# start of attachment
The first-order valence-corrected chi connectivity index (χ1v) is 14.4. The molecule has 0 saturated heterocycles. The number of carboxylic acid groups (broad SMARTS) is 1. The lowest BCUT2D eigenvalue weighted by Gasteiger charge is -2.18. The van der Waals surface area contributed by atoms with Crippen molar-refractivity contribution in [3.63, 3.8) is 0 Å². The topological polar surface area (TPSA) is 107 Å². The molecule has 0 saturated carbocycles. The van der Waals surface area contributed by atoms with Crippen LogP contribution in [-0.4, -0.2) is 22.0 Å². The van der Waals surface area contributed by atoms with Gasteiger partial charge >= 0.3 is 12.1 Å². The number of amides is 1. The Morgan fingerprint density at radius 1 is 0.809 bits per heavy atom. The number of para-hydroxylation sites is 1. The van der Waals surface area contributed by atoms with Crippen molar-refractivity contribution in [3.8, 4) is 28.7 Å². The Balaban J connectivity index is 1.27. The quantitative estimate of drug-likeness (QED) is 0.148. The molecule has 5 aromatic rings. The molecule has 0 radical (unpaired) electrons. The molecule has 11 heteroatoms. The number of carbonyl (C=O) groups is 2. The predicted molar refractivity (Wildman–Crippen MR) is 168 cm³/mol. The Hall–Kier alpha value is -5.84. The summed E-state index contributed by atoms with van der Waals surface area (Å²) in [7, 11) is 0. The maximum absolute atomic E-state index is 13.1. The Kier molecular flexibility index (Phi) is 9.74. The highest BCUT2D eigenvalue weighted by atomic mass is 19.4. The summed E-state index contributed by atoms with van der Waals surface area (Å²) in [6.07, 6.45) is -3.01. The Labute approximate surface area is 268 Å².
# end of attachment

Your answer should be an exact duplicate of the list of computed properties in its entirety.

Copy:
The first-order valence-corrected chi connectivity index (χ1v) is 14.4. The molecule has 0 saturated heterocycles. The number of carboxylic acid groups (broad SMARTS) is 1. The lowest BCUT2D eigenvalue weighted by Gasteiger charge is -2.18. The van der Waals surface area contributed by atoms with Crippen molar-refractivity contribution in [3.63, 3.8) is 0 Å². The topological polar surface area (TPSA) is 107 Å². The molecule has 0 saturated carbocycles. The van der Waals surface area contributed by atoms with Crippen LogP contribution in [-0.4, -0.2) is 22.0 Å². The van der Waals surface area contributed by atoms with Gasteiger partial charge >= 0.3 is 12.1 Å². The number of amides is 1. The Morgan fingerprint density at radius 1 is 0.809 bits per heavy atom. The number of para-hydroxylation sites is 1. The van der Waals surface area contributed by atoms with Crippen molar-refractivity contribution in [3.8, 4) is 28.7 Å². The Balaban J connectivity index is 1.27. The quantitative estimate of drug-likeness (QED) is 0.148. The molecule has 5 aromatic rings. The molecule has 0 radical (unpaired) electrons. The molecule has 11 heteroatoms. The number of carbonyl (C=O) groups is 2. The predicted molar refractivity (Wildman–Crippen MR) is 168 cm³/mol. The Hall–Kier alpha value is -5.84. The summed E-state index contributed by atoms with van der Waals surface area (Å²) in [7, 11) is 0. The maximum absolute atomic E-state index is 13.1. The Kier molecular flexibility index (Phi) is 9.74. The highest BCUT2D eigenvalue weighted by atomic mass is 19.4. The summed E-state index contributed by atoms with van der Waals surface area (Å²) in [6.07, 6.45) is -3.01. The Labute approximate surface area is 268 Å².